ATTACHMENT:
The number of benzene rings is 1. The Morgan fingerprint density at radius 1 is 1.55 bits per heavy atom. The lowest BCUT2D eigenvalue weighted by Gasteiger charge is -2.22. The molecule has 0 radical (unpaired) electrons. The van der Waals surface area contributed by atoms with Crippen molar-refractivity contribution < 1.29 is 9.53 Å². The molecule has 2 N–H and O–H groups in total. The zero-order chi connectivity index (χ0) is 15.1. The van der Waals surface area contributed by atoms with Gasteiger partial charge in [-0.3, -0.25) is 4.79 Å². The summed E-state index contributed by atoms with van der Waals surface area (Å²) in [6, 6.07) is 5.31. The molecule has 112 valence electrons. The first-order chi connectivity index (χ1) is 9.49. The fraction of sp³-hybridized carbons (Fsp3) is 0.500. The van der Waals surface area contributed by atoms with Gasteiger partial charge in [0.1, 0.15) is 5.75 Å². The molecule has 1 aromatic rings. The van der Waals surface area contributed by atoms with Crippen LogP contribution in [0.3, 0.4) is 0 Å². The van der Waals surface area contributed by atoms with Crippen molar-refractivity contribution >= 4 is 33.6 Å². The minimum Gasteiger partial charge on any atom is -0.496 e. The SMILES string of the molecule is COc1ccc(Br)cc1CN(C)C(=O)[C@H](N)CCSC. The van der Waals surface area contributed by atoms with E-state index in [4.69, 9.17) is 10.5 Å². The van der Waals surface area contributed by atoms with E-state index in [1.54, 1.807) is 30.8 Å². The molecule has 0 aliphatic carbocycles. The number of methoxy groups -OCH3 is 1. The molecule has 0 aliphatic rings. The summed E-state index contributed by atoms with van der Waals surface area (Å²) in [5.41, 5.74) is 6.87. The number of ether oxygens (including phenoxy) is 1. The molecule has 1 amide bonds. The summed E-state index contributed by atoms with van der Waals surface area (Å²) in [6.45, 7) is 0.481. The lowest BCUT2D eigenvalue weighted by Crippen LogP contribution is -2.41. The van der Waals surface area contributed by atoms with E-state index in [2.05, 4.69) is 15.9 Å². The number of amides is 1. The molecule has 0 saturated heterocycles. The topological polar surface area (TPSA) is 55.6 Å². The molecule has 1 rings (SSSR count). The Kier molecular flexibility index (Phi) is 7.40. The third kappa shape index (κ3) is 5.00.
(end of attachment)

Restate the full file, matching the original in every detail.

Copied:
The number of benzene rings is 1. The Morgan fingerprint density at radius 1 is 1.55 bits per heavy atom. The lowest BCUT2D eigenvalue weighted by Gasteiger charge is -2.22. The molecule has 0 radical (unpaired) electrons. The van der Waals surface area contributed by atoms with Crippen molar-refractivity contribution < 1.29 is 9.53 Å². The molecule has 2 N–H and O–H groups in total. The zero-order chi connectivity index (χ0) is 15.1. The van der Waals surface area contributed by atoms with Gasteiger partial charge in [-0.3, -0.25) is 4.79 Å². The summed E-state index contributed by atoms with van der Waals surface area (Å²) in [6, 6.07) is 5.31. The molecule has 112 valence electrons. The first-order chi connectivity index (χ1) is 9.49. The fraction of sp³-hybridized carbons (Fsp3) is 0.500. The van der Waals surface area contributed by atoms with Gasteiger partial charge in [0.1, 0.15) is 5.75 Å². The molecule has 1 aromatic rings. The van der Waals surface area contributed by atoms with Crippen LogP contribution in [0.3, 0.4) is 0 Å². The van der Waals surface area contributed by atoms with Crippen molar-refractivity contribution >= 4 is 33.6 Å². The minimum Gasteiger partial charge on any atom is -0.496 e. The SMILES string of the molecule is COc1ccc(Br)cc1CN(C)C(=O)[C@H](N)CCSC. The van der Waals surface area contributed by atoms with E-state index in [4.69, 9.17) is 10.5 Å². The van der Waals surface area contributed by atoms with E-state index in [1.54, 1.807) is 30.8 Å². The molecule has 0 aliphatic carbocycles. The number of methoxy groups -OCH3 is 1. The molecule has 0 aliphatic rings. The summed E-state index contributed by atoms with van der Waals surface area (Å²) in [5.41, 5.74) is 6.87. The number of ether oxygens (including phenoxy) is 1. The molecule has 1 amide bonds. The summed E-state index contributed by atoms with van der Waals surface area (Å²) in [6.45, 7) is 0.481. The lowest BCUT2D eigenvalue weighted by Crippen LogP contribution is -2.41. The van der Waals surface area contributed by atoms with E-state index in [2.05, 4.69) is 15.9 Å². The number of amides is 1. The molecule has 0 saturated heterocycles. The topological polar surface area (TPSA) is 55.6 Å². The molecule has 1 rings (SSSR count). The Kier molecular flexibility index (Phi) is 7.40. The third kappa shape index (κ3) is 5.00.